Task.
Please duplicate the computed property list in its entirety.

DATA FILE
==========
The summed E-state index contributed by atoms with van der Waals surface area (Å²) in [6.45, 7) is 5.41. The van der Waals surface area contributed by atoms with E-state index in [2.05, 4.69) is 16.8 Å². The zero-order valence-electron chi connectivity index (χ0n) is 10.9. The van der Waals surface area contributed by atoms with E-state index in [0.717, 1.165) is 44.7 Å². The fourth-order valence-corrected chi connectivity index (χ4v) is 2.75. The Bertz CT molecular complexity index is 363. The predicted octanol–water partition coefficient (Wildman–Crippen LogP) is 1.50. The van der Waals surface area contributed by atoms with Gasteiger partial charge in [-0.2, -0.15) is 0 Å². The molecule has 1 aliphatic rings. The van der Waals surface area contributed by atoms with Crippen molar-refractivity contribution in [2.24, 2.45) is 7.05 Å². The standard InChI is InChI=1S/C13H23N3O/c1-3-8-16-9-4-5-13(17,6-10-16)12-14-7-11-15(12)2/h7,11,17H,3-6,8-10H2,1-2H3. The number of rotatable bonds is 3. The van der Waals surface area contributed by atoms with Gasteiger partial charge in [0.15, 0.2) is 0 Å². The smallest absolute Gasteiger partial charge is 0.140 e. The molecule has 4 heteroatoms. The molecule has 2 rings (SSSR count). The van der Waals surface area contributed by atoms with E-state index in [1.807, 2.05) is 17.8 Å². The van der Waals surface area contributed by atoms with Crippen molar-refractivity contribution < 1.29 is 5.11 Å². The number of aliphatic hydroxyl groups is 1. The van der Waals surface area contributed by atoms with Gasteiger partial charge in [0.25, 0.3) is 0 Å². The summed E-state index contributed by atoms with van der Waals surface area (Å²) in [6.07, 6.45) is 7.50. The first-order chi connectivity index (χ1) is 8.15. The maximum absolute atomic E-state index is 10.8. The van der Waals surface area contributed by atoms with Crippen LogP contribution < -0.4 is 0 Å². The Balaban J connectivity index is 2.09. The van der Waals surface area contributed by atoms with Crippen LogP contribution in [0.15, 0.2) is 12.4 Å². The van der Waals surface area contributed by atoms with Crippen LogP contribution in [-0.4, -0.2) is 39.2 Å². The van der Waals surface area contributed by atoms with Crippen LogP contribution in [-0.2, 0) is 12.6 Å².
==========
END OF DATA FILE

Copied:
The summed E-state index contributed by atoms with van der Waals surface area (Å²) in [6.45, 7) is 5.41. The van der Waals surface area contributed by atoms with E-state index in [2.05, 4.69) is 16.8 Å². The zero-order valence-electron chi connectivity index (χ0n) is 10.9. The van der Waals surface area contributed by atoms with E-state index in [0.717, 1.165) is 44.7 Å². The fourth-order valence-corrected chi connectivity index (χ4v) is 2.75. The Bertz CT molecular complexity index is 363. The predicted octanol–water partition coefficient (Wildman–Crippen LogP) is 1.50. The van der Waals surface area contributed by atoms with Gasteiger partial charge in [-0.2, -0.15) is 0 Å². The molecule has 1 aliphatic rings. The van der Waals surface area contributed by atoms with Crippen molar-refractivity contribution in [2.24, 2.45) is 7.05 Å². The standard InChI is InChI=1S/C13H23N3O/c1-3-8-16-9-4-5-13(17,6-10-16)12-14-7-11-15(12)2/h7,11,17H,3-6,8-10H2,1-2H3. The number of rotatable bonds is 3. The van der Waals surface area contributed by atoms with Gasteiger partial charge in [0.15, 0.2) is 0 Å². The smallest absolute Gasteiger partial charge is 0.140 e. The molecule has 4 heteroatoms. The molecule has 2 rings (SSSR count). The van der Waals surface area contributed by atoms with E-state index in [1.807, 2.05) is 17.8 Å². The van der Waals surface area contributed by atoms with Crippen molar-refractivity contribution < 1.29 is 5.11 Å². The number of aliphatic hydroxyl groups is 1. The van der Waals surface area contributed by atoms with Gasteiger partial charge in [0.25, 0.3) is 0 Å². The summed E-state index contributed by atoms with van der Waals surface area (Å²) in [6.07, 6.45) is 7.50. The first-order chi connectivity index (χ1) is 8.15. The maximum absolute atomic E-state index is 10.8. The van der Waals surface area contributed by atoms with Crippen LogP contribution < -0.4 is 0 Å². The Balaban J connectivity index is 2.09. The van der Waals surface area contributed by atoms with Crippen LogP contribution in [0.15, 0.2) is 12.4 Å². The van der Waals surface area contributed by atoms with Crippen LogP contribution in [-0.4, -0.2) is 39.2 Å². The van der Waals surface area contributed by atoms with Crippen LogP contribution in [-0.2, 0) is 12.6 Å².